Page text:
[time-nuts] Measuring sidereal/solar time?

Chris Albertson albertson.chris at gmail.com
Fri Dec 30 16:30:35 EST 2016

On Fri, Dec 30, 2016 at 2:42 AM, Attila Kinali <attila at kinali.ch> wrote:
> On Fri, 30 Dec 2016 10:59:03 +0200
> Anders Wallin <anders.e.e.wallin at gmail.com> wrote:
>> out of curiosity, are there any amateur/semi-pro experiments that can
>> measure the length of the solar or sidereal day to sub-millisecond
>> resolution?

Yes.  It is not hard at all to measure the Earth's rotational period,
if all you needs is "sub millisecond"  It would get harder if you
cared about nanoseconds.

I worked on an amateur project with some others and while measuring
the Earth was not the goal we had to know the Earth's rational period
to do the work.   The project was about stellar photometry.  But I
leave that part out.....

Basically what we did was mount a camera made out of a small CCD
sensor and a 135mm f/2.8 camera lens salvaged from  an old 35mm film
camera.  The camera was fixed to the roof of my garage. (This was THE
big cost saving feature:  The camera could not move.  The mount as
fixed at one location in the sky forever, right at the equator)  I
placed it in one end of a long wood crate and it looked up at the
equator through a square hole on the upper end of the box.   The box
provided some protection from the elements and provided a lot of light

To measure Earth's rotation all you need to do in know exactly when
you took an image and to have a GOOD catalog of star locations.  Let's
say your image captures 200 stars.   They are rather blurry and each
covers maybe 5 pixels but even so you compute the centroid of each
"gaussian blob" and then do a least squares fit of all those centroids
to the astrometric catalog.  The catalog is "good" to several
milliacrseconds and with hundreds of centroids you can figure out were
the camera was printed to a few  "MAS" (Milli Arc Seconds).     We
took many images every clear night for several years.    Hardware cost
today is "not much" and you can use salvaged camera equipment  Almost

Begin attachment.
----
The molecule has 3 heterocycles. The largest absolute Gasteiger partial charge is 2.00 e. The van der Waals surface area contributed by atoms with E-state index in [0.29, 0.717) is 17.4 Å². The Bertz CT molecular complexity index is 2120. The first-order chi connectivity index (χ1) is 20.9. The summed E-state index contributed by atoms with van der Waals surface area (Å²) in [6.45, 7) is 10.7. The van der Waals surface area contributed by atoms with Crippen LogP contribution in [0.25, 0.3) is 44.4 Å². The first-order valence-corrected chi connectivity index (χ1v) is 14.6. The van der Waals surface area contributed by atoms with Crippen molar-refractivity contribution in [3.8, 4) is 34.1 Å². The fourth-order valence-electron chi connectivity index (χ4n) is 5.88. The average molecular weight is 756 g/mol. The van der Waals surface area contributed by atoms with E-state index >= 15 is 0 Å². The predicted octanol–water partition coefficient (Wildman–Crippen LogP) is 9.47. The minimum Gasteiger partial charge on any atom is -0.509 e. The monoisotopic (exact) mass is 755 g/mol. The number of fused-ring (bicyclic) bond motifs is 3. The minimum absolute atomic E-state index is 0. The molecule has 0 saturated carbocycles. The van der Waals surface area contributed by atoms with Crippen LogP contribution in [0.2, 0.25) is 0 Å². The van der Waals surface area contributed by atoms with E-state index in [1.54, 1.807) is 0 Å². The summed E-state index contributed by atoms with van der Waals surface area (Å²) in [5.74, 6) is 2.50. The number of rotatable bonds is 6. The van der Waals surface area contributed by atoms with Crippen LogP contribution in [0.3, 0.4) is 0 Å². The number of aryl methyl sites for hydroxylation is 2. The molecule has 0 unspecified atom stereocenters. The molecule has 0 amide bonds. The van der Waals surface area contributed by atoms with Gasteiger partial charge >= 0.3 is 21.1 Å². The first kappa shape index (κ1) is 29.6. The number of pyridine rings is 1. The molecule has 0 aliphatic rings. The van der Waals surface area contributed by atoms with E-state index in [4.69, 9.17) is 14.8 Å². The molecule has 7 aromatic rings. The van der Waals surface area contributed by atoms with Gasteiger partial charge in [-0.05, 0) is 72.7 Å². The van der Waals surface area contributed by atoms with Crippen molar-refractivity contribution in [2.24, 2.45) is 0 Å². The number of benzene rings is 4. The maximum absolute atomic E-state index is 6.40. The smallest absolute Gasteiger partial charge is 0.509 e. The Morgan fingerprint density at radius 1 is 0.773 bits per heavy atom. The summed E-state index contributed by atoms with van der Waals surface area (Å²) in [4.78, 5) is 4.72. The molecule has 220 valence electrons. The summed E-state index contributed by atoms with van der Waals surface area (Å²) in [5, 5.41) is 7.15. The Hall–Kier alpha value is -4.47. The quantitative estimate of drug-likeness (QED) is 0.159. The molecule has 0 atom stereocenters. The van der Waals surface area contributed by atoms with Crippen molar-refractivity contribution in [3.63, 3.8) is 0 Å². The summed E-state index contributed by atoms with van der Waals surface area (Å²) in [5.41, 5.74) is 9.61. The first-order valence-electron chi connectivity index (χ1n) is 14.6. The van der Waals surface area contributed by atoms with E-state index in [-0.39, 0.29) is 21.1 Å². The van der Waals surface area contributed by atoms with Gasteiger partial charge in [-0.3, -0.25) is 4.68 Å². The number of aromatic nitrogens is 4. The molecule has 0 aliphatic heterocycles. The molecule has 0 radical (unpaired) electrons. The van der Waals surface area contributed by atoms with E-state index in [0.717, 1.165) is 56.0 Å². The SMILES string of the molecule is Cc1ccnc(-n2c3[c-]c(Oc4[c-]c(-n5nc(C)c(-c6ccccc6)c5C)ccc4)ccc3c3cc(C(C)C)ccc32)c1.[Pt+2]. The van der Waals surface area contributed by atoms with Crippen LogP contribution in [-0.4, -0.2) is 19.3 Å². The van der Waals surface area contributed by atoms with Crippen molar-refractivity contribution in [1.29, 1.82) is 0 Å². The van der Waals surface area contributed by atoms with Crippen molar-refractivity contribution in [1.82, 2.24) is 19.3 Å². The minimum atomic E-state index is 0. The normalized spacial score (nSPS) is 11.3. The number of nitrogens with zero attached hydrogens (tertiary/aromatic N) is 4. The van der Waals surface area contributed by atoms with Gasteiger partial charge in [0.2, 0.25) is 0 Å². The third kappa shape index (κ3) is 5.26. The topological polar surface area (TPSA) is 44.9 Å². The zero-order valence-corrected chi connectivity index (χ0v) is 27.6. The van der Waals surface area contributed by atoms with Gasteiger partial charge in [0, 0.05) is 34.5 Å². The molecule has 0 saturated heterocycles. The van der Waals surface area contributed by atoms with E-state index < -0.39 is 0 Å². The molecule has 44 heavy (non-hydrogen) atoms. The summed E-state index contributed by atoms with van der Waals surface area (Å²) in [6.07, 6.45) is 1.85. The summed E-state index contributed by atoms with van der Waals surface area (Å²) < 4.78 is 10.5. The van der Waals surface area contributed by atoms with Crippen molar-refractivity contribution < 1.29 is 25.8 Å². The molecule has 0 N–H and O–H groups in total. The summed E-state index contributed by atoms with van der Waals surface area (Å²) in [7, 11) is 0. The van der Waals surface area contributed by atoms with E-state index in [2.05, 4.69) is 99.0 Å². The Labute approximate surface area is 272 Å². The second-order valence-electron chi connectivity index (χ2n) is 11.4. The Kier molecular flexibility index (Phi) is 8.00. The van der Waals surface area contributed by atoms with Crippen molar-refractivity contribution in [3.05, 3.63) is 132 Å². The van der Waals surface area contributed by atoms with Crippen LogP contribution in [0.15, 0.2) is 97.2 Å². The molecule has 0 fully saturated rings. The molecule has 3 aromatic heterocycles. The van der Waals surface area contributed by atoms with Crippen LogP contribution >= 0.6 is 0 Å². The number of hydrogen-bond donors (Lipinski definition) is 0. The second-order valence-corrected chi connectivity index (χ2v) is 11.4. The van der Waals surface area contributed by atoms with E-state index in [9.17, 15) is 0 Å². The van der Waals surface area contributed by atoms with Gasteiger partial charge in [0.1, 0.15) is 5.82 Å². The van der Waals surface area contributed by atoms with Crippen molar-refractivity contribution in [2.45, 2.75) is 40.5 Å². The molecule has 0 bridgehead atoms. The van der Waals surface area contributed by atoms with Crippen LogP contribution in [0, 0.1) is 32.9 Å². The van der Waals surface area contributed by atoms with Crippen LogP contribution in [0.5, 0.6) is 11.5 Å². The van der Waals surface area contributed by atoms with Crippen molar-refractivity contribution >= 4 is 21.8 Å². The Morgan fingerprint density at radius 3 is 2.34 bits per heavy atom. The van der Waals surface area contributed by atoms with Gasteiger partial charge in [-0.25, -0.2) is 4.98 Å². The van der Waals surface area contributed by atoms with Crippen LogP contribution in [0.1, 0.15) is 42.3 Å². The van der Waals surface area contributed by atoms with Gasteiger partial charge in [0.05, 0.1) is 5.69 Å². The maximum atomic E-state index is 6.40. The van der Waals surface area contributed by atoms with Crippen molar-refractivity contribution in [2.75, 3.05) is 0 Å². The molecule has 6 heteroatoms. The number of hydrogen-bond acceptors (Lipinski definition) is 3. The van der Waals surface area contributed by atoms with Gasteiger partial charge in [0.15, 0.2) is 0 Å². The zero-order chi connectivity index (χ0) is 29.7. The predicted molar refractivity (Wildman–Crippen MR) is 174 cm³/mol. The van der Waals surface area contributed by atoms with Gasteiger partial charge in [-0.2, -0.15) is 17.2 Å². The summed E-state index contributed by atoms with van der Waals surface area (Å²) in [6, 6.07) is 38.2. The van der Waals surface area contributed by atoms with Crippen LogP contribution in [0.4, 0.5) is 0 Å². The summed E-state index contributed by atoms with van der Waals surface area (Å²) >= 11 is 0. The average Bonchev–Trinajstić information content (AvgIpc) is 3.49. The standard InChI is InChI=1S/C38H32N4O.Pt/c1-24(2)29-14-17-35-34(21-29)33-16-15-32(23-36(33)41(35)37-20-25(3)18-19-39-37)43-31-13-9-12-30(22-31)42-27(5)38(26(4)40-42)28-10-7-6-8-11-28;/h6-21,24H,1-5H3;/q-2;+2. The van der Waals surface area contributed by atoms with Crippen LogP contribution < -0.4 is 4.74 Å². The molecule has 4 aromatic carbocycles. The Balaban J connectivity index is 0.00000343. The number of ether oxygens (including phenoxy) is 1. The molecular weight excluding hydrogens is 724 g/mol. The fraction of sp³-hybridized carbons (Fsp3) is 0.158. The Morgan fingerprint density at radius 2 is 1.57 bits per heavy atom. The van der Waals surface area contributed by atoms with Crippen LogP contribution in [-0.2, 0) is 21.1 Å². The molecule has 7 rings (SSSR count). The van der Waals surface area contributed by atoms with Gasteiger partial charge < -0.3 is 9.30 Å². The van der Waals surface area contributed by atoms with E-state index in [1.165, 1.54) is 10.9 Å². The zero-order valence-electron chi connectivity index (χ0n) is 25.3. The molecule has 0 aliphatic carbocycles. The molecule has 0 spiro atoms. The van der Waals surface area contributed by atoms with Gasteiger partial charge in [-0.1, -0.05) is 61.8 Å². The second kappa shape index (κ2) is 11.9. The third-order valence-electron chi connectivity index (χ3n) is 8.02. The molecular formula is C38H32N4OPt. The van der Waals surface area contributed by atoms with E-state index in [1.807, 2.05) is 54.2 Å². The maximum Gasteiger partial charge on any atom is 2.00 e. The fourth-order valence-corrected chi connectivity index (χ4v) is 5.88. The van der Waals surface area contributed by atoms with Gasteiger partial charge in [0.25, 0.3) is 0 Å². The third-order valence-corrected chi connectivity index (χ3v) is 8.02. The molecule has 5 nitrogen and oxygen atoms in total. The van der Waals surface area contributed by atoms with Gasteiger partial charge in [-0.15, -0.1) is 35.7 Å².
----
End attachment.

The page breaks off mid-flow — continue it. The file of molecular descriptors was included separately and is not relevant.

all of the software is available for free. Certainly matching stares
to catalog images is.  Yes the lens has geometric distortion and the
CCD is likely not exactly 90 degrees to the optical axis but the
software models this.  This is possible because millions of star
positions are known to insane levels of accuracy and if they appear in
the "wrong" place in your image you can bet the cause is geometric
distortion in your camera, especially after seeing the same error in
hundreds of images.  We used narrow filters to limit the image to just
one "color" so the chromatic aberration in the optics i not an issue,
filters are cheap.

As part of our processing we time-tagged each image and also recored
where the optical xis was pointed at.

So you'd need a small telescope or big camera lens and a camera that
can be triggered by a computer and software.  Not really expensive.
I'd invest in the best used optics you can and get a monochrome

Some people in the past century used transit telescopes to manually
measure the time a star crossed a hairline in an eyepiece.  Then the
next night to observe the same star again.  Now you know the length of
the day (after you reduce the data)   Put you can measure a dozen
stars every night and take an average.   In concept it is very simple.
  But today we can measure a tens of thousands of stars per day from a
suburban roof top.

Almost all other methods of measuring the Earth's rotation do not
collect enough data.  You need tens or hundreds of thousands of data
points. if you want to know the sidereal period to Time Nut standards


Chris Albertson
Redondo Beach, California

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